learning a new language, who are here, and their family members are back from dangerous situations, or that have come and left things behind, or came to start a new life of their own,” she explains. “It’s really amazing.” She says “the incredible stories people bring to this province” inspire her. “People come for a variety of reasons, but what is most inspiring is people arriving here, often under very difficult circumstances. Circumstances they’ve lived with for many years, like in refugee camps; their gratefulness, their resilience, and the incredible things they have to offer this country; it’s often refreshing and inspiring to see that.” Watts sighs as she pulls her glasses over her head, and eases back into the chair. Despite years of experience working with the public, interactions with media can be exhausting. “That’s true for lots of people,” she says. “For those of us that are introverts… it’s costly but we certainly know how to do that and can function very well.” Back at home, she’ll slip past her family and quietly recuperate over a warm cup of tea. “My family has learned that often, when I’m coming home—” she cuts the air with her hands, suggesting silence. “I love you, I’m really glad to be here with you, but we don’t necessarily have to talk.” She laughs. When she talks about hearing immigrant stories or shivering in a damp sleeping bag without a tent, her face naturally illuminates. She says, “For me, a top priority is connecting. As an introverted politician, an ex-politician, or a camper without a tent, Watts will always find new ways to engage in her environment, natural or otherwise.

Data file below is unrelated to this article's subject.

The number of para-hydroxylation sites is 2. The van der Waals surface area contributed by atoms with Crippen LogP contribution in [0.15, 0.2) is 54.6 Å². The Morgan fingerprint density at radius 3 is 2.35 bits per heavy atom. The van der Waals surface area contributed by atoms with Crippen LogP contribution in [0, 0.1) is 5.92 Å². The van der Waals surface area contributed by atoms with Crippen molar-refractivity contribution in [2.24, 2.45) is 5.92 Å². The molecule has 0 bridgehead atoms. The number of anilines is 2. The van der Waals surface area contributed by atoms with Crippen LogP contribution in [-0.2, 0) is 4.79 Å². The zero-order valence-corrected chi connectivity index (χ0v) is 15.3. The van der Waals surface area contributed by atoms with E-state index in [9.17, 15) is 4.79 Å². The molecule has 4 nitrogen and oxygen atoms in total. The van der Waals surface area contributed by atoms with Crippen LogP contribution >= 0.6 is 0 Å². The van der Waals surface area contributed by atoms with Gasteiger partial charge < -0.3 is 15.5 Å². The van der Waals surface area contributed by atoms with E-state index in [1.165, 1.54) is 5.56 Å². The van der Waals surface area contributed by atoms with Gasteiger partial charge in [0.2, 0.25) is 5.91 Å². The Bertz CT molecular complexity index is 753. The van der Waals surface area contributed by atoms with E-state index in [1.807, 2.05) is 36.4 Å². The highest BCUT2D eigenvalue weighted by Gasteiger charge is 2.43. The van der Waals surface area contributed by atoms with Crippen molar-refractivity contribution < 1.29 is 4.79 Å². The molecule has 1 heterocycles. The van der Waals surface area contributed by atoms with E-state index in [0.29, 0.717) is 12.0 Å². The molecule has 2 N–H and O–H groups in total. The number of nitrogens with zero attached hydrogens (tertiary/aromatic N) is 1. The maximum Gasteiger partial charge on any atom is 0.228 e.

firstname.lastname@example.org Halifax Magazine @HalifaxEditor @HalifaxMagazine
18 | halifaxmag.com NOVEMBER 2018
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WHEN NOVA SCOTIA HUNTED
A FEW DECADES AGO, THE GOVERNMENT TRIED TO CREATE A WHALING INDUSTRY. THE PROVINCE’S FIRST AND ONLY WHALE GUNNER RECALLS HIS EXPERIENCES BY MICHAEL COSGROVE
Gaby d’Entremont’s first attempt to harpoon a whale was a disaster. “It was cruel what happened,” he recalls. “I hate to think about it.” The crew of the Cape Mary had been out all day off Nova Scotia’s southwest coast searching for minke and fin whales. Finally, just before dark they spotted a pod. When the lookout shouted “ Whale!” from the crow’s nest, d’Entremont jumped from his bunk and scurried to the deck to man the gun. He had never used a whale harpoon. “We had no training,” recalls the 84-year-old fisherman. “We just learned day by day.” The first day was the toughest for the new crew. In the summer of 1965, with a Federal fisheries grant, the wooden fishing vessel Cape Mary was outfitted with a crow’s nest and a 50mm harpoon gun. It was part of a speculative venture by the government to kickstart a whaling industry in 20 | halifaxmag.com NOVEMBER 2018
the province. It caught a few folks by surprise, given that whaling in Nova Scotia had been nonexistent, other than a brief seven-year stint by the Quakers from Nantucket (1785–1792). But then in 1964, Nova Scotia’s whale hunt resurfaced. The Blandford Whaling Station, owned by Norwegian Karl Karlson and Co. Ltd., showed that hunting whales off Nova Scotia was profitable. During peak production the Norwegian boats landed 361 whales (fin and sei), a value of $750,000. The oil from the whales was used in lubricants, lamps, detergents, and soaps. The meat and bone meal were used for pet food, cattle and chicken feed, as well as human consumption. When Comeau Seafoods acquired its whale license, workers overhauled the Cape Mary, and chose Harvey d’Eon as its captain. He picked his entire crew from West Pubnico. Gaby d’Entremont became the gunner, Nova Scotia’s first and only